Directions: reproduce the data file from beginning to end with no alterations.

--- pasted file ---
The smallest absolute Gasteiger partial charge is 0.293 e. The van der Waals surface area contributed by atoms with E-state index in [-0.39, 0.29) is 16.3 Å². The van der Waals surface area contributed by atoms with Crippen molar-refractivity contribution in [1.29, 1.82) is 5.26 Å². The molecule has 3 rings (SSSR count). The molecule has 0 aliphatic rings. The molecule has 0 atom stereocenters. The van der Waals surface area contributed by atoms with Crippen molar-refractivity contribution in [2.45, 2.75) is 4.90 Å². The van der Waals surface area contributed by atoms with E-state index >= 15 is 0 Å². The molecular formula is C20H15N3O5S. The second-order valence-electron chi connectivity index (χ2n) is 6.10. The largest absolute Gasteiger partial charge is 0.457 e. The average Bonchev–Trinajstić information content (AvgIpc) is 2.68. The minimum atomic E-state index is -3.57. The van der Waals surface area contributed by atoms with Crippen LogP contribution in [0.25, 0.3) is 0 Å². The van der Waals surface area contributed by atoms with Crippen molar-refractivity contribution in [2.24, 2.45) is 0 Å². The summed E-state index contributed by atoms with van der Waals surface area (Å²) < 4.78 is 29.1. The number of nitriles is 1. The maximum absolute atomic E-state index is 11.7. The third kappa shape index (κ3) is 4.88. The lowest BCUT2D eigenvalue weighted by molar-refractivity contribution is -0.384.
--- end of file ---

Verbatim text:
The smallest absolute Gasteiger partial charge is 0.293 e. The van der Waals surface area contributed by atoms with E-state index in [-0.39, 0.29) is 16.3 Å². The van der Waals surface area contributed by atoms with Crippen molar-refractivity contribution in [1.29, 1.82) is 5.26 Å². The molecule has 3 rings (SSSR count). The molecule has 0 aliphatic rings. The molecule has 0 atom stereocenters. The van der Waals surface area contributed by atoms with Crippen molar-refractivity contribution in [2.45, 2.75) is 4.90 Å². The van der Waals surface area contributed by atoms with E-state index >= 15 is 0 Å². The molecular formula is C20H15N3O5S. The second-order valence-electron chi connectivity index (χ2n) is 6.10. The largest absolute Gasteiger partial charge is 0.457 e. The average Bonchev–Trinajstić information content (AvgIpc) is 2.68. The minimum atomic E-state index is -3.57. The van der Waals surface area contributed by atoms with Crippen LogP contribution in [0.25, 0.3) is 0 Å². The van der Waals surface area contributed by atoms with Crippen molar-refractivity contribution in [2.24, 2.45) is 0 Å². The summed E-state index contributed by atoms with van der Waals surface area (Å²) < 4.78 is 29.1. The number of nitriles is 1. The maximum absolute atomic E-state index is 11.7. The third kappa shape index (κ3) is 4.88. The lowest BCUT2D eigenvalue weighted by molar-refractivity contribution is -0.384.